STANFORD UNIVERSITY SCHOOL OF EARTH SCIENCES - EARTH SYSTEMS PROGRAM

Sustainable Choices

Grass-fed Meat

Simplicity:
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Carbon Impact:
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Money Savings:
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Health Helper:
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Overview
Grass-fed beef is a healthier, more ecologically-sound alternative to today’s conventional corn-fed beef. By nature, all cows eat grass. They are ruminants, which means that they are able to digest grasses in a series of stomachs. In today’s industrial agriculture, cows are fed corn in “concentrated animal feedlot operations” (CAFOs) where they are fattened. A corn diet is unnatural and will make cows sick unless they are given large doses of antibiotics to stave off disease. On the other hand, grass-fed cows are naturally healthier and can be managed in a more ecologically-sound manner. Regardless of how they are raised, cattle require water-use in the form of irrigation and they give off heavy doses of methane, a potent greenhouse gas that contributes to global warming. However, pasture-raised cattle waste can help to fertilize the soil and stimulate new grass growth, while CAFO waste builds up in concentrated areas that become liabilities to local water and air quality. When managed carefully—in a rotational grazing system—grass-fed beef can live lighter on the land, giving it time to regenerate and preventing heavy water runoff. Check out your grass-fed options today.

Tips & Tricks
Look for certified grass-fed meat in your supermarket. If they don’t have it, ask them to carry it.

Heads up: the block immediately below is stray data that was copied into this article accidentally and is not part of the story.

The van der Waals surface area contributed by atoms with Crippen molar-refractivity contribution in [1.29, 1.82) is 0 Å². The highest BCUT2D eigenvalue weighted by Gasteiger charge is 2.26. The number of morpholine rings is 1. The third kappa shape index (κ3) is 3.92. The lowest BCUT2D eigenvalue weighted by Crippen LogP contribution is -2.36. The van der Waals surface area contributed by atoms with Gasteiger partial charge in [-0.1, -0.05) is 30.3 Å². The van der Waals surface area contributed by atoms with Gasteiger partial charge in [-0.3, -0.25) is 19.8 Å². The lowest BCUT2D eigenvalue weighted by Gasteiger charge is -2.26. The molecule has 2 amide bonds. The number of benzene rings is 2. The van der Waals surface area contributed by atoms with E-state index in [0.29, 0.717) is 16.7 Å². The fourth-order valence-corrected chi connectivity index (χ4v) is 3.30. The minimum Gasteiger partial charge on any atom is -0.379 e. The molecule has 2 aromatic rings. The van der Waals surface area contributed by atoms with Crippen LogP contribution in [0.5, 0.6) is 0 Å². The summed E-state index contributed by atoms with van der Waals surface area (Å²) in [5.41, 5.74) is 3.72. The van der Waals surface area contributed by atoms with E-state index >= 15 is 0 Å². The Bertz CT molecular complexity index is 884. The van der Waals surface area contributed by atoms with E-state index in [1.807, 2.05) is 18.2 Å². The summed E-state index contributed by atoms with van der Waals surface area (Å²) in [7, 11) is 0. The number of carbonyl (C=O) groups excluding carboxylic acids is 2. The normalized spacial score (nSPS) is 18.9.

Seek out a local cattle farmer and buy grass-fed beef directly. Try searching the Eat Well Guide (www.eatwellguide.org) for local producers.

Do it for your health. Grass-fed beef is lower in overall fat and saturated fat, and provides more of the beneficial omega-3 fats.

Web & Print Resources
Find grass-fed beef farms near you:
www.eatwellguide.org

Information about grass fed beef:
www.foodrevolution.org/grassfedbeef.htm

Book:
The Omnivore’s Dilemma: A Natural History of Four Meals, by Michael Pollan

Personal Story
This material originally appeared in the Conserve Magazine article “Joel Salatin Wants your Carbon for His Farm” by Erik Curren (April 19, 2007).

Articles in National Geographic, Mother Jones, Smithsonian and Gourmet magazine and a chapter in Michael Pollan’s 2006 book The Omnivore’s Dilemma: A Natural History of Four Meals have made Joel Salatin famous as America’s leading guru of local food and sustainable farming. One of Salatin’s key principles is that small organic farmers can produce high-quality meat, make a profit and restore the fertility of farmland if they only follow a few simple principles adapted from nature itself.

For example: let the animals feed much as they would in the wild, which means free-range. Thus, instead of cooping them up in smelly, unhealthy and inhumane confined-feeding operations, Salatin moves his cows, chickens and turkeys around a vast pasture area daily. This distributes both their eating — Salatin refers to it as their “salad bar” — and also their excretions. Grass is nibbled but not chewed totally up, so that it remains as ground cover and can quickly regenerate. And droppings are spread widely enough so as not to pollute, but instead to fertilize.

To learn more, see www.conservemag.com/2007/04/19/global-warming/joel-salatin-wants-your-carbon-for-his-farm/ and www.motherjones.com/news/feature/2006/05/no_bar_code.html

Fun Facts

Feedlot beef is slaughtered when the cows are only 14–16 months old. Source

A typical steer can consume up to 284 gallons of oil over its life (petroleum products used to raise the corn to feed the steer). Source

The USDA reports that animals in the U.S. meat industry produce 61 million tons of waste each year, which is 130 times the volume of human waste. Source